Images and details of Google’s new Pixel 3 smartphone have been circulating the web for months now, but at its official unveiling it didn’t disappoint. And Google had a few other things to hand too…
Google’s October hardware event has been the most comprehensively leaked event in recent tech memory: not so much Made by Google, is its official title has it, but Already Known by All & Sundry. Perhaps that’s why the company didn’t bother teasing products one by one during the presentation; simply announcing them all at the start and making them available for pre-order even as the event was still underway.
That said though, there is always some value at putting concrete flesh on unsubstantiated rumour, so here’s a brief round up of what was announced earlier on.
No surprises here at all, with the unveiled smartphone exactly as expected. There’s a Pixel 3 with a 5.5in screen and a 3 XL coming in at 6.3in, both of which feature a dual front-facing camera for wide angle selfies, which is one of those features you probably didn’t even know you wanted till you read about it right there.
Cementing its reputation at the top of the smartphone camera pile, there were some decent new features unveiled for it including: a high res zoom that leverages burst photos; ramped up low light capabilities with Night Sight; Top Shot that does exactly that, picks the top shot from a series; and an interesting Photo Booth mode that automatically snap pics of people or animals.
This last one will be familiar from the Google Clips camera from last year, and indeed there’s a lot of AI in the Pixel 3. Top Shot uses the company’s research in image and object recognition to analyze photos and pick the best shots, while Night Sight uses it to artificially brighten dark spots in photos. Images presented with it look good, it will be interesting to see how real world use compares.
This is all now branded under the aegis of the Pixel Visual Core chip and extends the capabilities of what was a very capable camera in the Pixel 2 even further. Given that Android is Android is Android, this still remains the most compelling reason to choose a Google phone over an Apple or a Samsung device.
Prices are at the cheap end of the modern smartphone spectrum, starting at $799 and $899 respectively for a 64GB model. Oh, and there’s also a wireless charging Pixel stand available, while the somewhat controversial Duplex AI voice calling system is going to be rolled out in the US city by city.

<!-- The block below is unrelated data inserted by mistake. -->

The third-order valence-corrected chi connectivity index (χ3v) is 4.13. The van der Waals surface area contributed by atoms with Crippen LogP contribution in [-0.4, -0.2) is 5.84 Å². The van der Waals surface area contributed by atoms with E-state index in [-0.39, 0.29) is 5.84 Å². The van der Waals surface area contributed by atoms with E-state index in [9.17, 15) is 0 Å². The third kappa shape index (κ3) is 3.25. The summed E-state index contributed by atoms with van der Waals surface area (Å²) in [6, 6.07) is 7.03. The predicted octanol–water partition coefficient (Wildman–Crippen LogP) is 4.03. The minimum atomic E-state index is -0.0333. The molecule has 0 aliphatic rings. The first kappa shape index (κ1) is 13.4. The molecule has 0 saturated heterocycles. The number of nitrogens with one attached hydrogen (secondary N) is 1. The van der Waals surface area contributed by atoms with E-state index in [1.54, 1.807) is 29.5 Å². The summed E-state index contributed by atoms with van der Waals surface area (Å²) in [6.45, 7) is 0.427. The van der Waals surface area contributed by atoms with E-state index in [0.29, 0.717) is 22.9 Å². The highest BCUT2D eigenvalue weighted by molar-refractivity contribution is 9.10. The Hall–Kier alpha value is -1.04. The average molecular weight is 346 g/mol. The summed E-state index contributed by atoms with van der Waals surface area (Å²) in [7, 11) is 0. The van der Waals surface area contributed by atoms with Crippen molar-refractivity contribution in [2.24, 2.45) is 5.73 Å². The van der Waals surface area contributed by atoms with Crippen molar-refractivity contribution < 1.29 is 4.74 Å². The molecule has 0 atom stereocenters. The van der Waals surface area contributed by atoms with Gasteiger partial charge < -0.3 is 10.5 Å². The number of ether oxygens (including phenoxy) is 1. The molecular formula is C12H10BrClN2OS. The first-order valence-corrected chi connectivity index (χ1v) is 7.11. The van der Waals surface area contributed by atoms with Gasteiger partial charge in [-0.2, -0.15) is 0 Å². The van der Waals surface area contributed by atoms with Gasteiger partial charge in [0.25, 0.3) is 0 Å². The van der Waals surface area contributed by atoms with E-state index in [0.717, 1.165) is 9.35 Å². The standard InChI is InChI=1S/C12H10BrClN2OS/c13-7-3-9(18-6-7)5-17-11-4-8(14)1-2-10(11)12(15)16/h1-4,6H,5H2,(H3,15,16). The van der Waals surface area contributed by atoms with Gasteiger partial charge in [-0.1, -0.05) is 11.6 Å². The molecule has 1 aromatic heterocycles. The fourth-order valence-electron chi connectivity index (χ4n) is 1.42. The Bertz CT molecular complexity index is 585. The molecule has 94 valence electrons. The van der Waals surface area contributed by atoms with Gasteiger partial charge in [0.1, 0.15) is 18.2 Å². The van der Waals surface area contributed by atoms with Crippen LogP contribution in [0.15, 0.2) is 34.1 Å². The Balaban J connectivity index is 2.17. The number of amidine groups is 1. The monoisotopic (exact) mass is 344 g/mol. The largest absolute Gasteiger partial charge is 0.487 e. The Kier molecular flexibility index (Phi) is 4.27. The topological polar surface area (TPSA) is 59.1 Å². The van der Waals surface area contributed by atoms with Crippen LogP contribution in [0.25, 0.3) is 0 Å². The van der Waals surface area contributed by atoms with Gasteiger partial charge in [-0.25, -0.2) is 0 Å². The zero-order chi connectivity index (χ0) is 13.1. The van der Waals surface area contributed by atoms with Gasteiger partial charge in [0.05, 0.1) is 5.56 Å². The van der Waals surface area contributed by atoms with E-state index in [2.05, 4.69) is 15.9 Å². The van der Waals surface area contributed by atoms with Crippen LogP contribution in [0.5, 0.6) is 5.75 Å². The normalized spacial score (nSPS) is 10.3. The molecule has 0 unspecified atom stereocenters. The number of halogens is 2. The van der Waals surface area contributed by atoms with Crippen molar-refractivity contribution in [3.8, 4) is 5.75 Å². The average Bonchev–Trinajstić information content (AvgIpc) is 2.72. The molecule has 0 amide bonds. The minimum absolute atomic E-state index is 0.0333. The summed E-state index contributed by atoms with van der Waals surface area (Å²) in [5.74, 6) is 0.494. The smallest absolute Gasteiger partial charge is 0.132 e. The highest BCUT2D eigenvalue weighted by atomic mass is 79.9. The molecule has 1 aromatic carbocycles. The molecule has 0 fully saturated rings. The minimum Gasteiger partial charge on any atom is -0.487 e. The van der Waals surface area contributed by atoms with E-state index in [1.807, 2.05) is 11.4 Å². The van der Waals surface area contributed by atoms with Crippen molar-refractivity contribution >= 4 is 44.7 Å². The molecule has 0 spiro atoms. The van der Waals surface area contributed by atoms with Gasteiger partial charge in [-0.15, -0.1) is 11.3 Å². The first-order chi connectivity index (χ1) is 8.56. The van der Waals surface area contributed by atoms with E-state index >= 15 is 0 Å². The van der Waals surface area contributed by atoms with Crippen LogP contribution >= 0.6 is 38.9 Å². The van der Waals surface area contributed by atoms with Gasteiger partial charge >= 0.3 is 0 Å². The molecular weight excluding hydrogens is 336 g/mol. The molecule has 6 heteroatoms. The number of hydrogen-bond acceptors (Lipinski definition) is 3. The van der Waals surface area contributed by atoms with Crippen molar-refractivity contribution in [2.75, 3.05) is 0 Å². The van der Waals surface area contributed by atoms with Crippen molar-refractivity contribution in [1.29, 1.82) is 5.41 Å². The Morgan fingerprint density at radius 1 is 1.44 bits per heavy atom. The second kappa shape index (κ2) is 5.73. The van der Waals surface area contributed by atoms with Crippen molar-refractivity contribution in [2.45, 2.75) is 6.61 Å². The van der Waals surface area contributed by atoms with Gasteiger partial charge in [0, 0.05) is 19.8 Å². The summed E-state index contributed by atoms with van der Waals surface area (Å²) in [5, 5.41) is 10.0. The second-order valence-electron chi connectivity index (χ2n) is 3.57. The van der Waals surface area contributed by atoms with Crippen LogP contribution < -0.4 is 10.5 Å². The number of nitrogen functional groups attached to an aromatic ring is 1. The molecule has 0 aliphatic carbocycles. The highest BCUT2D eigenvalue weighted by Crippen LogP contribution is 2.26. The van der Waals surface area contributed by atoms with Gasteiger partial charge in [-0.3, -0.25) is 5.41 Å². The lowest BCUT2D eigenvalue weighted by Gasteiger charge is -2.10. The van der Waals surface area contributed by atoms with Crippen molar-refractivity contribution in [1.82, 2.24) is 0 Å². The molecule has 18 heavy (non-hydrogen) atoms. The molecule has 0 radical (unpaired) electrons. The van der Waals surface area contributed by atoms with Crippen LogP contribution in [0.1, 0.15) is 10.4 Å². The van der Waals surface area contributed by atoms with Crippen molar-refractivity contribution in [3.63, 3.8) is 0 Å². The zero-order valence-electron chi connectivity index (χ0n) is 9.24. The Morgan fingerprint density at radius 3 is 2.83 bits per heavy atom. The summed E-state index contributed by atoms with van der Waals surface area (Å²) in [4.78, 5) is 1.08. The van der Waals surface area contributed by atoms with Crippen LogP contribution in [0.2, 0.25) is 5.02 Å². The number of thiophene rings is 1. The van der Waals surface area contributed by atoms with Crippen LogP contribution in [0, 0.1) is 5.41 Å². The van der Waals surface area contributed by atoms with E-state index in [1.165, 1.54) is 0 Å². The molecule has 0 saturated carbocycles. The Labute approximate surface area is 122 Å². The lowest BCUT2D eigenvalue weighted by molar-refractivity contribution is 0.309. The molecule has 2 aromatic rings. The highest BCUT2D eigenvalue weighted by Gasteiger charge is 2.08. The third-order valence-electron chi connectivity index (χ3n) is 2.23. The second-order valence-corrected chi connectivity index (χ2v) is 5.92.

There have been tablets that run Chrome OS before, but the new $599 Pixel Slate is the first one that can be thought of as legitimately competing with the Pro models of the form factor provided by Apple and Microsoft.
It has a 12.3in screen running a 2000 x 3000 resolution, features two USB-C ports (see that, Microsoft?) capable of 4K video output, has front and rear facing 8MP cameras, a fingerprint sensor on the top, and no 3.5mm headphone jack, which is a bit of a shocker on a tablet. On the upside though it has an 8th Gen Intel processor inside it, which specs all the way up to a Core i7 processor on the top range model, which also features 16GB RAM and a 256GB SSD for $1599.
Google’s thinking about the lack of headphone jack seems to be running along the lines of ‘Well, everyone has bluetooth headphones for their phones, they’ll just use them’. Which might be the same sort of thought that has seen the keyboard being offered separately for another $199.
In other words, this is not a cheap buy-in. The $599 model comes with 4GB RAM and a 32GB SSD and there’s the keyboard to buy on top of that, so you tend to get the feeling that it’s the high end that Google is really chasing after here.
Google Home Hub
There were a range of other, smaller product releases that got crowded off the stage by the main three including a new Chromecast, some USB-C earbuds and the like. But that big third announcement was a new Google Home Hub.
Facebook, of course, released its own Portal system only yesterday, which features a neat way of tracking your image round the room when making video calls so that you aren’t anchored in front of a screen all the time. That makes it similar to Amazon’s Echo Show and positions it as a video chat device essentially, but Google seems to have gone off on a different tangent. There’s no camera for starters.
What there is is YouTube support, lots of smart home controls, Google Assistant integration, and a fairly low $149 pricepoint. There is also a physical switch on the back so you can turn off the unit’s ability to listen in. And with the announcement only a few days ago of the shuttering of Google+ following a massive bug-driven data breach that Google seems to have forgotten to tell anyone about, that’s probably no bad thing.
If only all leaks were so easily plugged…